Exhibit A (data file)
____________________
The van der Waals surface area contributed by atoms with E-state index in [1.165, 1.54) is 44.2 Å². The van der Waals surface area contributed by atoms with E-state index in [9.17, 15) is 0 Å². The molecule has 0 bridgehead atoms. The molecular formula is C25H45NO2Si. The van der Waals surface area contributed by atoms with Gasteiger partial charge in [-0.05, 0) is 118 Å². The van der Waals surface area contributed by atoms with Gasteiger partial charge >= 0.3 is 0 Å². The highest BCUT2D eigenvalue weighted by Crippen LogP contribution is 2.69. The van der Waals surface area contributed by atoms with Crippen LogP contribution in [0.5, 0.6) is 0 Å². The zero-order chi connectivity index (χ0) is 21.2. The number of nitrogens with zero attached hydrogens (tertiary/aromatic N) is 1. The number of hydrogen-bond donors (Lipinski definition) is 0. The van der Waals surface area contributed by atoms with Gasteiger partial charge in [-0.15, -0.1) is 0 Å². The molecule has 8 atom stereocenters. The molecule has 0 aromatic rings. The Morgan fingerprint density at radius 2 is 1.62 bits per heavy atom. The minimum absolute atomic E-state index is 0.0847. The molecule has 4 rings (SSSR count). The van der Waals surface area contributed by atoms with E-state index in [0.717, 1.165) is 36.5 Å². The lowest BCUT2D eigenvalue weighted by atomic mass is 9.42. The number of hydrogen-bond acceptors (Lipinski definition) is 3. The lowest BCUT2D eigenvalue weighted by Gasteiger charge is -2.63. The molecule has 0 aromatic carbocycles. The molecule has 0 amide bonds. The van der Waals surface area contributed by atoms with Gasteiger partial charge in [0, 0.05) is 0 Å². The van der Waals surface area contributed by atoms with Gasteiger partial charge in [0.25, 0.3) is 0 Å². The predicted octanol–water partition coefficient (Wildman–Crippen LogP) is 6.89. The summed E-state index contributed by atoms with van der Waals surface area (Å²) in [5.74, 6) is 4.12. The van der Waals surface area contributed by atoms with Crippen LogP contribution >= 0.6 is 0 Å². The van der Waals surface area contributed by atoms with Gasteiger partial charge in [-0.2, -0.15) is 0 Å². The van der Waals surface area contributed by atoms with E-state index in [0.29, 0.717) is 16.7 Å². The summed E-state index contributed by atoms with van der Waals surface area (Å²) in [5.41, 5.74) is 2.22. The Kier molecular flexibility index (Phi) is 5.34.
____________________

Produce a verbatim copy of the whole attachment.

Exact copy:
The van der Waals surface area contributed by atoms with E-state index in [1.165, 1.54) is 44.2 Å². The van der Waals surface area contributed by atoms with E-state index in [9.17, 15) is 0 Å². The molecule has 0 bridgehead atoms. The molecular formula is C25H45NO2Si. The van der Waals surface area contributed by atoms with Gasteiger partial charge in [-0.05, 0) is 118 Å². The van der Waals surface area contributed by atoms with Gasteiger partial charge >= 0.3 is 0 Å². The highest BCUT2D eigenvalue weighted by Crippen LogP contribution is 2.69. The van der Waals surface area contributed by atoms with Crippen LogP contribution in [0.5, 0.6) is 0 Å². The zero-order chi connectivity index (χ0) is 21.2. The number of nitrogens with zero attached hydrogens (tertiary/aromatic N) is 1. The number of hydrogen-bond donors (Lipinski definition) is 0. The van der Waals surface area contributed by atoms with Gasteiger partial charge in [-0.15, -0.1) is 0 Å². The molecule has 8 atom stereocenters. The molecule has 0 aromatic rings. The Morgan fingerprint density at radius 2 is 1.62 bits per heavy atom. The minimum absolute atomic E-state index is 0.0847. The molecule has 4 rings (SSSR count). The van der Waals surface area contributed by atoms with E-state index in [0.717, 1.165) is 36.5 Å². The lowest BCUT2D eigenvalue weighted by atomic mass is 9.42. The number of hydrogen-bond acceptors (Lipinski definition) is 3. The lowest BCUT2D eigenvalue weighted by Gasteiger charge is -2.63. The molecule has 0 aromatic carbocycles. The molecule has 0 amide bonds. The van der Waals surface area contributed by atoms with Gasteiger partial charge in [0, 0.05) is 0 Å². The van der Waals surface area contributed by atoms with Gasteiger partial charge in [0.25, 0.3) is 0 Å². The predicted octanol–water partition coefficient (Wildman–Crippen LogP) is 6.89. The summed E-state index contributed by atoms with van der Waals surface area (Å²) in [5.74, 6) is 4.12. The van der Waals surface area contributed by atoms with Crippen LogP contribution >= 0.6 is 0 Å². The van der Waals surface area contributed by atoms with Gasteiger partial charge in [-0.2, -0.15) is 0 Å². The van der Waals surface area contributed by atoms with E-state index in [0.29, 0.717) is 16.7 Å². The summed E-state index contributed by atoms with van der Waals surface area (Å²) in [5.41, 5.74) is 2.22. The Kier molecular flexibility index (Phi) is 5.34.